In some ways, cannabis companies are no different from businesses in more mature industries. Both need to focus on things such as revenue growth and gross-margin control.
That said, John D. Wagner, managing director of Colorado-based 1stWest Mergers & Acquisitions, believes there are certain factors in a high-growth industry such as cannabis that may require a different tack from both investors and the companies themselves.
The M&A firm offers a specialty practice in the marijuana and hemp sectors and has transacted more than $1 billion in deal values.
In preparation for his appearance at MJBizDaily’s Investor Intelligence Conference being held Dec. 9-10
in Las Vegas, Marijuana Business Magazine spoke with Wagner about his company’s cannabis investment philosophy.
M&A activity in the cannabis market has slowed recently—at least in the mega-deal sector. Why do you think that is, and do you see any upcoming change in that trend?
My experience is that there are a remarkable number of pent-up deals waiting for:
Company ownership regulations to be clarified, as we see in Colorado with HB 1090 (a law designed to enable out-of-state investment in cannabis).
National legislative action that will allow marijuana companies to access the federal banking system.
We are closely watching HR 1595 (the SAFE Banking Act), which passed the U.S. House of Representatives, and is now headed to the U.S. Senate.
We have seen lots of evidence that limited partners of private equity funds want to come into the marijuana sector but won’t do so until federal banking access, at least, is secured.
Are there any specific sectors in the cannabis industry where you see M&A being particularly busy in the near term?
We see two sectors that are especially hot right now.
Contrary to the impression that the action is in grow houses and extraction, we see that testing labs that focus on legal compliance are outperforming other areas of the market in terms of valuation. That’s largely because of the programmatic/repeat business batch-testing volume of hemp and marijuana products required by law, and by the EBITDA (earnings before interest, taxation, depreciation and amortization) margins that the labs are able to achieve if they are well run.
Secondly, companies that offer CBD-based health, beauty and wellness products that also have legacy relationships—or strong new relationships—with retail giants like CVS and Walgreens are going to achieve high values—especially over the next 18 months.
What is the best piece of advice you can give to a target company looking for an acquirer in this industry?
One sure mark of a well-run company is its EBITDA margin, which is essentially how much of every revenue dollar falls to the bottom line after traditional expenses.
We look at EBITDA margins when we consider taking on a client. If they are hovering in the low-single digits, they won’t achieve a meaningful value in the market. That’s because companies are almost universally purchased on a multiple-of-EBITDA basis. That said, when you have a value-added company, like a testing lab, which has EBITDA margins bumping up against 40% or 50% or more, wow, those companies achieve very high values and can be sold readily.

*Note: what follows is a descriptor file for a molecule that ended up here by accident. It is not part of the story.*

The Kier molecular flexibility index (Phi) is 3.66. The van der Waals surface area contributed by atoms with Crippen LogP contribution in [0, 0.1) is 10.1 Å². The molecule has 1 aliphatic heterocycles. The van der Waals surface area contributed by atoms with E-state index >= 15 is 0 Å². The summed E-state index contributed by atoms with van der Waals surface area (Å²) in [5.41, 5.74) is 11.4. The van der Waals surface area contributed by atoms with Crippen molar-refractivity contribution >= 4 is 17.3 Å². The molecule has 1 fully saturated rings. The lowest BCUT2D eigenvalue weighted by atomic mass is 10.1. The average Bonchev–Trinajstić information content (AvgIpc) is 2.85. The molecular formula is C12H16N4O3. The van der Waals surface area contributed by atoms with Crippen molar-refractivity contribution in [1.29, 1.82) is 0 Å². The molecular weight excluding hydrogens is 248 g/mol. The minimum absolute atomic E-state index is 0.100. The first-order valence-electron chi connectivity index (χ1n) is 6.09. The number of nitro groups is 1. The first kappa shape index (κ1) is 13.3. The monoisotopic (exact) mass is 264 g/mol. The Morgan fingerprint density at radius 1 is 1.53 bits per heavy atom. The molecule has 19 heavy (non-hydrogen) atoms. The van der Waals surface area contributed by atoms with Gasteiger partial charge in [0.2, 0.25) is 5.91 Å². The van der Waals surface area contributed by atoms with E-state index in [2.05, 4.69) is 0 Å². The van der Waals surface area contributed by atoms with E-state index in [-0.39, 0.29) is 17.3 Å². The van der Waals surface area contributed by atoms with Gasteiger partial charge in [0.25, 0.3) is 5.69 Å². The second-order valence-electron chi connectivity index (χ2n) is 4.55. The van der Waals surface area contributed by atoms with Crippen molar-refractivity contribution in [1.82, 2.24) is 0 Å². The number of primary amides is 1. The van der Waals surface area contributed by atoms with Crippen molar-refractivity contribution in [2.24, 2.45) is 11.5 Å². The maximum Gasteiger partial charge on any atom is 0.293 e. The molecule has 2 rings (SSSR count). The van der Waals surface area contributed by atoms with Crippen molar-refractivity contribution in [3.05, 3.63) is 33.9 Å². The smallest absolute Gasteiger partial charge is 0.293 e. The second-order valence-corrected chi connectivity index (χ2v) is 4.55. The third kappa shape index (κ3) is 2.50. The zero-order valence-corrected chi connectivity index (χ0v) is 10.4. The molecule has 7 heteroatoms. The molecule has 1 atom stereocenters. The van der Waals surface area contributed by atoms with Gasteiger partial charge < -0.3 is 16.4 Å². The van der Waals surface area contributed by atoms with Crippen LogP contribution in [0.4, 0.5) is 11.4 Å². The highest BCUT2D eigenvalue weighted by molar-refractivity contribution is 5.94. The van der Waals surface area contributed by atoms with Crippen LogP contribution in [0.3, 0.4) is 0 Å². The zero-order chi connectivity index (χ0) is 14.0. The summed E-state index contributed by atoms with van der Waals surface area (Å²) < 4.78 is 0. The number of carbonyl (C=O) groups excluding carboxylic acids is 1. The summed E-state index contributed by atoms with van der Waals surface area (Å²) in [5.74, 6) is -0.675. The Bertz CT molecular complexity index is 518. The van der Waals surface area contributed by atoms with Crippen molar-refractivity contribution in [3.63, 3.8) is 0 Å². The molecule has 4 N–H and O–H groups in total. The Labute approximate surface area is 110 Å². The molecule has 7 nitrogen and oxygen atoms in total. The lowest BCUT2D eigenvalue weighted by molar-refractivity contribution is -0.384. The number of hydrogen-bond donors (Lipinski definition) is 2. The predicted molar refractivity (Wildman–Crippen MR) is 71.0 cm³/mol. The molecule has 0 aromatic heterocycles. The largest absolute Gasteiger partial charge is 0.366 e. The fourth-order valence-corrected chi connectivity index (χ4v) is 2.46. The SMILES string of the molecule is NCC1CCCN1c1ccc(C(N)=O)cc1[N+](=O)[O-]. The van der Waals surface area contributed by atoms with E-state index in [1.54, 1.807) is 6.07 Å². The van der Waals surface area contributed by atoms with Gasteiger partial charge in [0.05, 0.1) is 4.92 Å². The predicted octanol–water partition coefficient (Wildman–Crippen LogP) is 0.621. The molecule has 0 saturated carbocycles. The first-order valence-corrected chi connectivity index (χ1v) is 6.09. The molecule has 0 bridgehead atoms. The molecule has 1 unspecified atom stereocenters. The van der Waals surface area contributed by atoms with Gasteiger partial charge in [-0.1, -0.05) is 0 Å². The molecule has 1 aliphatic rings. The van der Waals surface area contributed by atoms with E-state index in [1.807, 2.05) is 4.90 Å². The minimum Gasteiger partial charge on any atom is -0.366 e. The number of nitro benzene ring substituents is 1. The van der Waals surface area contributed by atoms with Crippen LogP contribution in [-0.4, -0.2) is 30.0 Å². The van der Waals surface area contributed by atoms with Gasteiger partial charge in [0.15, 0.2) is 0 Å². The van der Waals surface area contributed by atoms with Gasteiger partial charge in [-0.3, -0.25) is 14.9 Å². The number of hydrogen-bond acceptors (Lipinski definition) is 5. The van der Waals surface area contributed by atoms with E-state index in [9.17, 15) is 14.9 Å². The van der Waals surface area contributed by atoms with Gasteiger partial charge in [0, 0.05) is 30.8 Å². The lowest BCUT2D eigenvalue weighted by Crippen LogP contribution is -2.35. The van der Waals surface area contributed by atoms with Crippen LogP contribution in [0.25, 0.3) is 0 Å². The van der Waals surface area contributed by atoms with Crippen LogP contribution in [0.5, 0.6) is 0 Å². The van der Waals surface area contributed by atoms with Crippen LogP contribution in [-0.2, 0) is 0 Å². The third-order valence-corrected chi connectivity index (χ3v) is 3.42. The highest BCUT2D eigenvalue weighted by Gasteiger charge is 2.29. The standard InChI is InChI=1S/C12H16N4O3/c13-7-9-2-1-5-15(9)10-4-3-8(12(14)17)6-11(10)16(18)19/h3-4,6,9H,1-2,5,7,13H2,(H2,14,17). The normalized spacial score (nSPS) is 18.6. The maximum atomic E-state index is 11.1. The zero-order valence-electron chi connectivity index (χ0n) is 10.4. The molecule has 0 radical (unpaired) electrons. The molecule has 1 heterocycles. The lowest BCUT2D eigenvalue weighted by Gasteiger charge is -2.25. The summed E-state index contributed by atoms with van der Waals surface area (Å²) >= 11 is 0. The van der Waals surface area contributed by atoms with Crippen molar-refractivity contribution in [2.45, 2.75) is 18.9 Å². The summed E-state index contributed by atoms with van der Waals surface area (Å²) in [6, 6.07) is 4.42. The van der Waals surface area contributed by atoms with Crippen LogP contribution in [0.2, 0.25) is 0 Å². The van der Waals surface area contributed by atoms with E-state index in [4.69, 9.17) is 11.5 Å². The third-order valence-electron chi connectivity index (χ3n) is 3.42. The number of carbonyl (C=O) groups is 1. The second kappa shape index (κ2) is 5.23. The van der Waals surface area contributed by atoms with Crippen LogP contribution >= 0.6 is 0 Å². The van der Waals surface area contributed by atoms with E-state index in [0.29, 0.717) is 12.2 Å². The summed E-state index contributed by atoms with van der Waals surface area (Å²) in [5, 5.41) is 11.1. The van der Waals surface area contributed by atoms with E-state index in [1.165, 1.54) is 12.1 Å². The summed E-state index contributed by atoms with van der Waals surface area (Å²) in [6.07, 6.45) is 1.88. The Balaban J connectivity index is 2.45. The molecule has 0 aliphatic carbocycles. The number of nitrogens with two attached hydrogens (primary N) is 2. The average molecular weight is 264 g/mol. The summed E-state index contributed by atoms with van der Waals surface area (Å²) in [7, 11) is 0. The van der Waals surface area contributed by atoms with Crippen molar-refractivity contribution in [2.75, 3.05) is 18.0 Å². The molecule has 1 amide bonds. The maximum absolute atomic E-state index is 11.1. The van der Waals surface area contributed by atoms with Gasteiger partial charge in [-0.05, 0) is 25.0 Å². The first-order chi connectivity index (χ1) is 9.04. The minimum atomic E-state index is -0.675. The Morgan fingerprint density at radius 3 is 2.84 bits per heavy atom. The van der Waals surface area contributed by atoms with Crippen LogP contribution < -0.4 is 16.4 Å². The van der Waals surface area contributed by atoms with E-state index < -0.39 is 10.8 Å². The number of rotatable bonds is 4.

So, our advice is to focus on EBITDA—being careful not to artificially pump it up—while controlling your operating expenses as a percentage of revenue.
I know you have been discussing the importance of earnouts recently. Can you sum up why these are particularly relevant in the cannabis industry?
Hemp and marijuana are high-growth sectors, and they will be for some time to come.
A hemp or marijuana company may show great promise yet be losing money—or at least not be showing a meaningful profit. Owners of such companies are reluctant to value the company for investment or acquisition based on historical EBITDA, or trailing 12-month (TTM) EBITDA, or even current EBITDA. They want them valued on future EBITDA, as yet unrealized, whereas an acquirer or investor wants the value pegged more closely to current performance.
That tension—high-value expectation of the owners with lower ones from the investor/acquirer—can be managed with an earnout, which is a risk-allocation vehicle. A certain percentage of the deal value can be paid at deal’s close with tranches paid over future time for incremental EBITDA as it is achieved. This is typical for high-growth companies.
Are you seeing cannabis business owners with unrealistic valuation expectations?
Yes, occasionally. One of the first questions we ask when we engage a prospect is: “Have you thought of what range of value you’d like to get?” If it’s unrealistically in the stratosphere, we will defer working with them.
The reason is that, after the hype burns off, hemp and marijuana companies are subject to the same vagaries of any other businesses.
The same performance principles apply no matter what you’re selling. Generate a solid top line, control your operating expenses, watch your gross profit margin and drive toward EBITDA. That’s what generates value, and that’s the same advice we would give to a company inside or outside the cannabis industry.
This interview has been edited for length and clarity.
John D. Wagner is a regular contributor to Investor Intelligence, Marijuana Business Daily’s premium subscription service targeting investors. Learn more at mjbizdaily.com/investing.